How to remove fleas from carpet

Discussion in 'Holistic Care' started by Mochi, Jan 20, 2011.

  1. Mochi

    Mochi Junior Member

    Mochi has gotten fleas =\, lots of them. It started once we stopped using a flea and tick shampoo a few weeks ago when we ran out. Now there's fleas everywhere.

    I've done lots of reading, and I was wondering if there is anyway to remove fleas from the home without using sprays or carpet powder that are toxic to both pets and children. If i have to resort to one of those, is it bad to have people in the house when its being treated?

    I heard crumbling bay leaves and spreading them around the carpet will make fleas come out then you can vacuum them, or shampooing your carpet with hot water will kill adults and larvae.
     
  2. Louwants

    Louwants Senior Member

  3. Mochi

    Mochi Junior Member

    baking powder and salt? I will try it and see how it goes. Thanks so much!
     
  4. LaRogue

    LaRogue Senior Member

    Vacuuming often and thoroughly is supposed to help. The vibration of the vacuum can draw them out of hiding and then vacuum them up. You need to empty the vacuum bag/canister each time, though...they can live in it and escape back into your house.
     
  5. cns01120

    cns01120 Junior Member

    I have heard that diatomaceous earth kills fleas. You sprinkle it all over and then vacuum it up. I have had a lot of success with apple cider vinegar killing fleas. I spray it on carpets, sprinkle baking powder and then vacuum very often. At least twice per day if a pet in your home has fleas. You can also feed small amounts of brewer's yeast and apple cider vinegar to your pets to ensure fleas and ticks don't find them attractive. It works great.

    I agree that the harmful chemicals are not the way to go. Most of them are not even effective as fleas and ticks are becoming resistant. Not to mention the active ingredients have tons of long term fatal side effects.
     
  6. PupsnPonies

    PupsnPonies Member

    I've used Borax sprinkled in the carpet with good success, however, once we started using Comfortis once a month on my flea allergic Corgi, we no longer have any problems....good luck!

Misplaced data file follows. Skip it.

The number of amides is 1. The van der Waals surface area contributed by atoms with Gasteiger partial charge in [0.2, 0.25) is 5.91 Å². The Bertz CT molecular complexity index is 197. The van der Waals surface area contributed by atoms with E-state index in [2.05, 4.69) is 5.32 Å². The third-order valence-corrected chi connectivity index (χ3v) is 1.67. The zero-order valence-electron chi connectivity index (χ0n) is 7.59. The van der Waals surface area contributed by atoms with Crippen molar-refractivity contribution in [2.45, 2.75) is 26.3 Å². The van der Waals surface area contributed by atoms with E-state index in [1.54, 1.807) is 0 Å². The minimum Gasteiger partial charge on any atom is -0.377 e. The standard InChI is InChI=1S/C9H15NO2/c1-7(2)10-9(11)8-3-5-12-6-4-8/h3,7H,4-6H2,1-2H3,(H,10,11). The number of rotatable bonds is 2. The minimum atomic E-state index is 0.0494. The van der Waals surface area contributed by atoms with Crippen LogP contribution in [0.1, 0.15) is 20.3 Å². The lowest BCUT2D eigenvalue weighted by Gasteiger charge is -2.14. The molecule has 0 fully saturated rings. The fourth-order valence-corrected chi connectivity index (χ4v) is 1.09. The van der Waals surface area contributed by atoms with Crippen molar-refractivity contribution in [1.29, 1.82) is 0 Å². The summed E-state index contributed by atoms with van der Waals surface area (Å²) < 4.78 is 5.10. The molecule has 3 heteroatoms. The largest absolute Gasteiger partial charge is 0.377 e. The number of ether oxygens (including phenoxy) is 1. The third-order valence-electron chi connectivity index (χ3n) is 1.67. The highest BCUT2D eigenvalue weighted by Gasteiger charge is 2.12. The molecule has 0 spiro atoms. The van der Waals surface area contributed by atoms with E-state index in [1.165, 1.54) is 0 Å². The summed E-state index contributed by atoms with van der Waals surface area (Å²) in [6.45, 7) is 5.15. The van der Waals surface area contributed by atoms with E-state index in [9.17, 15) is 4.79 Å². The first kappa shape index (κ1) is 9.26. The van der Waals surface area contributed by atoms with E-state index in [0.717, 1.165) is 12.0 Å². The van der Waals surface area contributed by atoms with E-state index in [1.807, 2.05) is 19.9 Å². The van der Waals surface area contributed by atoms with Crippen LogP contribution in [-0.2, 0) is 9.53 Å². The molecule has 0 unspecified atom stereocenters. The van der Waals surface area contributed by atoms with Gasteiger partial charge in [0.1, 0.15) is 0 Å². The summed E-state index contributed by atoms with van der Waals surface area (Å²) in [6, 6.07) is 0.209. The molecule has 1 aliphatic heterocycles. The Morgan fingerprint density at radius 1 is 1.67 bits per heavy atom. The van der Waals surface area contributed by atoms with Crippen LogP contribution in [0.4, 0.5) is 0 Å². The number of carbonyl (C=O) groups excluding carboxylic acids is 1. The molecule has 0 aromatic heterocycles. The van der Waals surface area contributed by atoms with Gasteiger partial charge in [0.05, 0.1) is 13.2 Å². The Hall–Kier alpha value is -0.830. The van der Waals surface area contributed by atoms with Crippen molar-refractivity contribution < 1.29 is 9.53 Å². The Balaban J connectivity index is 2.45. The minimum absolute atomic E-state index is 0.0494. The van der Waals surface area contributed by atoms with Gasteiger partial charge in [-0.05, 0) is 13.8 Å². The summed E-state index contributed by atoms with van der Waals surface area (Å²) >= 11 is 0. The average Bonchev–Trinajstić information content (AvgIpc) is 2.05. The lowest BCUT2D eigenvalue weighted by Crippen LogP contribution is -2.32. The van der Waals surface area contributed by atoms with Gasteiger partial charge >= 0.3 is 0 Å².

7. Louwants

    Louwants Senior Member

    BORAX!!! That's the other remedy I've heard of...I just couldn't think of the word.

    So far, we haven't had any trouble with fleas....which surprises me, what with the damp humid spring we've had. Still keeping my fingers crossed!
     
  8. SapphireFatal

    SapphireFatal Member

    I have actually heard that regular dawn dish detergent kills fleas. When my boyfriend and I first moved into this place we started to get bites. A coworker of mine told me to take a shallow dish of very hot water mixed with dawn soap and set it in the middle of the rug overnight. Sure enough, we woke up the next morning and there were dead fleas in it. I just wonder if I could use it in my rug scrubber... any ideas?
     
  9. Louwants

    Louwants Senior Member

    I think using it in your rug scrubber would create too much suds on your carpet and possible ruin your scrubber. Plus, I also think that Dawn would leave a residue on your carpet, since you really wouldn't be able to rinse it out very well.
     
  10. CT Corgi

    CT Corgi Senior Member

    I use diatomacious earth (food grade) in the chicken coop to kill off fleas and other insects. Completely natural insecticide, works by mechanical means, not chemical. Doesn't bother the chickens at all, even if they eat it. It works, but I think you have to leave it sit on the carpets for several days, vacumming it up sort of defeats the purpose:

    From Wikipedia: Diatomite is also used as an insecticide, due to its physico-sorptive properties. The fine powder absorbs lipids from the waxy outer layer of insects' exoskeletons, causing them to dehydrate.[9] Arthropods die as a result of the water pressure deficiency.......... It is sometimes mixed with an attractant or other additives to increase its effectiveness. Medical-grade diatomite is sometimes used to de-worm both animals and humans, with questionable efficacy.[10][11] It is most commonly used in lieu of boric acid, and can be used to help control and eventually eliminate cockroach and flea infestations. This material has wide application for insect control in grain storage.[12] It has also been used to control bedbug infestations, but this method may take weeks to work.[13]

    Fleas are tough to get rid of. Even if you vacuum up all the adults, any eggs left behind with hatch and the cycle starts over. Dragon is on Frontline, the ticks have been murder this year. Comfortis is favored by many too. If vacuuming does not work, you may need a professional to get rid of the fleas in the house, but you must be very careful what methods/materials they use.
     
  11. LaRogue

    LaRogue Senior Member

    I second all of that!
     

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